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Research shows urban sprawl can be vertical or horizontal

Research shows urban sprawl can be vertical or horizontal

Usually when people think of urban sprawl, it’s rows of houses spread out horizontally from a city centre, but in a new paper, York University researchers say vertical sprawl is equally an issue.

Roger Keil

Sprawl is tied to the lack of accessibility, how houses are commodified and financed, and the current housing crisis, which the pandemic has exacerbated. “There is a growing tendency to see peripheral horizontal expansion as the problem, while the focus on building more dense vertical development continues unabated,” says Professor Roger Keil, an expert in cities, suburbs and infrastructure in the Faculty of Environmental and Urban Change (EUC).

Sprawl is big-ticket politics in Ontario where converting real estate properties into financial assets is driving the economy in the province, and particularly the GTA, argues Keil and contract faculty Murat Üçoğlu of the Faculty of Environmental and Urban Change. Their paper, Beyond Sprawl? Regulating Growth in Southern Ontario: Spotlight on Brampton, was published in journal disP – The Planning Review and assesses the effect of planning policies in Ontario over several decades.

“The politics of sprawl need to go beyond the usual anti-sprawl narrative by accepting that the centre is as problematic as the periphery,” says Üçoğlu.

The researchers use Brampton as a case study for the GTA. Its official plan prioritizes compact residential condominium and commercial development in and around the city core.

Keil and Üçoğlu explain how it went from an upscaled regional governance which operated through a framework of land-use planning, which helped protect a regional greenbelt, designated growth centres and rolled out transit investments.

“It wasn’t a perfect safeguard against sprawl,” says Keil, “but it did alter land-use practices, transportation policies, and change the politics around densities. There was still an increase in regional density as well as low-density subdivisions being built.”

But the discourse around planning, growth management and regional government has begun to change in recent years. “One of the biggest issues to tackling sprawl is understanding how it’s tied to the financialization of housing,” says Üçoğlu.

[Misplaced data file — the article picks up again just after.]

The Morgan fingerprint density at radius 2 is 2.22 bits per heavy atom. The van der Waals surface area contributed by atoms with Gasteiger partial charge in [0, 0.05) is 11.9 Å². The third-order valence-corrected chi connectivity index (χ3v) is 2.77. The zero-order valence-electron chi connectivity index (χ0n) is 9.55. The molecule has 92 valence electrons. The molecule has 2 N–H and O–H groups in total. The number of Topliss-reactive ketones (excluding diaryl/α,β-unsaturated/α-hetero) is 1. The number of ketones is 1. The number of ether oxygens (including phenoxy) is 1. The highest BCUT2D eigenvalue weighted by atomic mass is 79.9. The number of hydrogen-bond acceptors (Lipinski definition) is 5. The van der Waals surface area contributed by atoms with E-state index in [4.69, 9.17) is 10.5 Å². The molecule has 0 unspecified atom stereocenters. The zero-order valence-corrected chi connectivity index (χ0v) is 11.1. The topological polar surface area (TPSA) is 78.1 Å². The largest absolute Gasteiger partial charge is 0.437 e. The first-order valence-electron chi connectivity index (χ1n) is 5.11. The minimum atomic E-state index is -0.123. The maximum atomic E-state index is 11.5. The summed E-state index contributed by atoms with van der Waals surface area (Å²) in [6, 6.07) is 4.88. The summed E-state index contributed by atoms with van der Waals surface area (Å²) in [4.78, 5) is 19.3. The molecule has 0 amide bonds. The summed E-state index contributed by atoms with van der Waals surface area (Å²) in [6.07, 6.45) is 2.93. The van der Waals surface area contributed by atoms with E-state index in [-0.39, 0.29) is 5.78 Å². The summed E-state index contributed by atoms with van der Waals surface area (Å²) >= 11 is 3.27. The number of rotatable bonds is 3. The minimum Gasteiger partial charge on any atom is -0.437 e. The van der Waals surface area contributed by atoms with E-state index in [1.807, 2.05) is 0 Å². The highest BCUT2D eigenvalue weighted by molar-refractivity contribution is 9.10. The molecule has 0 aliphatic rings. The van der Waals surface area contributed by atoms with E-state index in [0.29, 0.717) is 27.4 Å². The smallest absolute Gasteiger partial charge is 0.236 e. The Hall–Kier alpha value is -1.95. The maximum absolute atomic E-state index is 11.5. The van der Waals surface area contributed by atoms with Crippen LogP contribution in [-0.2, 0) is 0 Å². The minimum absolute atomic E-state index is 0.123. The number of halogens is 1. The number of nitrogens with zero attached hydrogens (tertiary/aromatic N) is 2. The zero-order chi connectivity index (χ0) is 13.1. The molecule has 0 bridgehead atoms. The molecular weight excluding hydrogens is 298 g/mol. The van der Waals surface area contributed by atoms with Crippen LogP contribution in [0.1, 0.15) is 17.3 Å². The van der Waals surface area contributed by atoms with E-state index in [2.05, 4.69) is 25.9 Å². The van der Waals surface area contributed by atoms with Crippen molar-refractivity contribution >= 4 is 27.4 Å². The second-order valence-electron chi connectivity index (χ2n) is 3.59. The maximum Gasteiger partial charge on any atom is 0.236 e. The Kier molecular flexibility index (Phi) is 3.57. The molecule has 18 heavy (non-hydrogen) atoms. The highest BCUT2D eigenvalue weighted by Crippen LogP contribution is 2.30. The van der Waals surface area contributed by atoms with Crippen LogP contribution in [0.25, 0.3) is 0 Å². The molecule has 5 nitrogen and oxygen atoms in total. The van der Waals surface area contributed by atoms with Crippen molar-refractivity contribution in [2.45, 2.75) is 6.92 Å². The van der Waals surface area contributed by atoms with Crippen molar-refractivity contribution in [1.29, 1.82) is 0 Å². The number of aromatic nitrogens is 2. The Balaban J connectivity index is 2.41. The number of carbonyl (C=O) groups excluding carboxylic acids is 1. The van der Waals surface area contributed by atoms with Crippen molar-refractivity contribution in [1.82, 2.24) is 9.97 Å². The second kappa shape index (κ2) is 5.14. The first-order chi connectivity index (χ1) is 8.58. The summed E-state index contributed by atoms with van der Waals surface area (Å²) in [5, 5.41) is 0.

As of 2019, real estate was the economy’s leading sector with a 12.8 per cent share of the $1.99 trillion GDP (Gross Domestic Product), followed by the construction sector with a 7.17 per cent share.

Real estate also led the Ontario economy with a 13.01 per cent share of the province’s GDP of $744.44 billion as of 2019, followed by construction with a 6.78 per cent share.

“Construction and real estate sectors are the biggest drivers of the Gross Domestic Product (GDP) of Canada and Ontario. If this were to slow down, it could create a financial crisis,” says Üçoğlu. “It is dependent on the creation of a market-oriented housing system, rather than affordable, social and public housing systems.”

This stems from the economic growth model that was first embraced in the late 1990s, which depends on growth in the real estate, financial and construction sectors. The researchers say this model relies on the financialization of housing and massive suburbanization to drive the sale of more houses and mortgages.

In their paper, Contagion in the Markets? Covid-19 and Housing in the Greater Toronto Area, published in the fall issue of the journal Built Environment, Keil and Üçoğlu argue that economic growth based on the financialization of housing has created a fiscal trap for the system. This makes it difficult to create new housing options to slow the ongoing housing crisis and makes it difficult for newcomers to access the housing market.

“This has fed into rising homelessness and made it increasingly difficult for young people and new immigrants to access the housing market, while increasing unaffordability,” says Keil.

To address the housing crisis, which the pandemic has deepened, there needs to be an understanding of the link to finance capital that is now driving sprawl and density in much of the Toronto region. Future discussions need to focus on how to de-financialize cities, say the authors.

Article originally appeared in YFile.